Chapter Eighteen
 

For perhaps ten minutes Ned Trent lingered near the door of the Council Room until he had assured himself that Virginia was in no serious danger. Then he began to pace the room, examining minutely the various objects that ornamented it. He paused longest at the full-length portrait of Sir George Simpson, the Company's great traveller, with his mild blue eyes, his kindly face, denying the potency of his official frown, his snowy hair and whiskers. The painted man and the real man looked at each other inquiringly. The latter shook his head.

"You travelled the wild country far," said he, thoughtfully. "You knew many men of many lands. And wherever you went they tell me you made friends. And yet, as you embodied this Company to all these people, and so made for the fanatical loyalty that is destroying me, I suppose you and I are enemies!" He shrugged his shoulders whimsically and turned away.

Thence he cast a fleeting glance out the window at the long reach of the Moose and the blue bay gleaming in the distance. He tried the outside door. It was locked. Taken with a new idea he proceeded at once to the third door of the apartment. It opened.

He found himself in a small and much-littered room containing a desk, two chairs, a vast quantity of papers, a stuffed bird or so, and a row of account-books. Evidently the Factor's private office.

Ned Trent returned to the main room and listened intently for several minutes. After that he ran back to the office and began hastily to open and rummage, one after another, the drawers of the desk. He discovered and concealed several bits of string, a desk-knife, and a box of matches. Then he uttered a guarded exclamation of delight. He had found a small revolver, and with it part of a box of cartridges.

"A chance!" he exulted: "a chance!"

The game would be desperate. He would be forced first of all to seek out and kill the men detailed to shadow him--a toy revolver against rifles; white man against trained savages. And after that he would have, with the cartridges remaining, to assure his subsistence. Still it was a chance.

He closed the drawers and the door, and resumed his seat in the arm-chair by the council table.

For over an hour thereafter he awaited the next move in the game. He was already swinging up the pendulum arc. The case did not appear utterly hopeless. He resolved, through Me-en-gan, whom he divined as a friend of the girl's, to smuggle a message to Virginia bidding her hope. Already his imagination had conducted him to Quebec, when in August he would search her out and make her his own.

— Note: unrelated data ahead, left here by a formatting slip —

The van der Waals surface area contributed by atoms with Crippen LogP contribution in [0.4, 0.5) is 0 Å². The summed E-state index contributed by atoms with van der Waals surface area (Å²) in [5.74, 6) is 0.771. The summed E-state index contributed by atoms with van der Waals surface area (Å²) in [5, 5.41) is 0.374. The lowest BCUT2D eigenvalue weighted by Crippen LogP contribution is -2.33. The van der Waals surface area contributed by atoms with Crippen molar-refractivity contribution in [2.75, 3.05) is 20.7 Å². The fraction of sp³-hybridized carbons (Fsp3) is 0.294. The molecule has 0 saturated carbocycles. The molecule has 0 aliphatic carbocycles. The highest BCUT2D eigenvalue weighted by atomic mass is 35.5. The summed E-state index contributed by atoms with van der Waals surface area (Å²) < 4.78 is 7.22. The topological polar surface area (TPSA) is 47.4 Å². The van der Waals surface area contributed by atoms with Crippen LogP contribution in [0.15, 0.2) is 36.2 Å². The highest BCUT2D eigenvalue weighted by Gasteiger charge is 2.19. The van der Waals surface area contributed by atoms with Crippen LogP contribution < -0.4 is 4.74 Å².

Soon one of the Indian servants entered the room for the purpose of conducting him to a smaller apartment, where he was left alone for some time longer. Food was brought him. He ate heartily, for he considered that wise. Then at last the summons for which he had been so long in readiness. Me-en-gan himself entered the room, and motioned him to follow.

Ned Trent had already prepared his message on the back of an envelope, writing it with the lead of a cartridge. He now pressed the bit of paper into the Indian's palm.

"For O-mi-mi," he explained.

Me-en-gan bored him through with his bead-like eyes of the surface lights.

"Nin nissitotam," he agreed after a moment.

He led the way. Ned Trent followed through the narrow, uncarpeted hall with the faded photograph of Westminster, down the crooked steep stairs with the creaking degrees, and finally into the Council Room once more, with its heavy rafters, its two fireplaces, its long table, and its narrow windows.

"Beka--wait!" commanded Me-en-gan, and left him.

Ned Trent had supposed he was being conducted to the canoe which should bear him on the first stage of his long journey, but now he seemed condemned again to take up the wearing uncertainty of inaction. The interval was not long, however. Almost immediately the other door opened and the Factor entered.

His movements were abrupt and impatient, for with whatever grace such a man yields to his better instincts the actual carrying out of their conditions is a severe trial. For one thing it is a species of emotional nakedness, invariably repugnant to the self-contained. Ned Trent, observing this and misinterpreting its cause, hugged the little revolver to his side with grim satisfaction. The interview was likely to be stormy. If worst came to worst, he was at least assured of reprisal before his own end.

The Factor walked directly to the head of the table and his customary arm-chair, in which he disposed himself.

"Sit down," he commanded the younger man, indicating a chair at his elbow.

The latter warily obeyed.

Galen Albret hesitated appreciably. Then, as one would make a plunge into cold water, quickly, in one motion, he laid on the table something over which he held his hand.

"You are wondering why I am interviewing you again," said he. "It is because I have become aware of certain things. When you left me a few hours ago you dropped this." He moved his hand to one side. The silver match-safe lay on the table.

"Yes, it is mine," agreed Ned Trent.

"On one side is carved a name."

"Yes."

"Whose?"

The Free Trader hesitated. "My father's," he said, at last.

"I thought that must be so. You will understand when I tell you that at one time I knew him very well."

"You knew my father?" cried Ned Trent, excitedly.

"Yes. At Fort Rae, and elsewhere. But I do not remember you."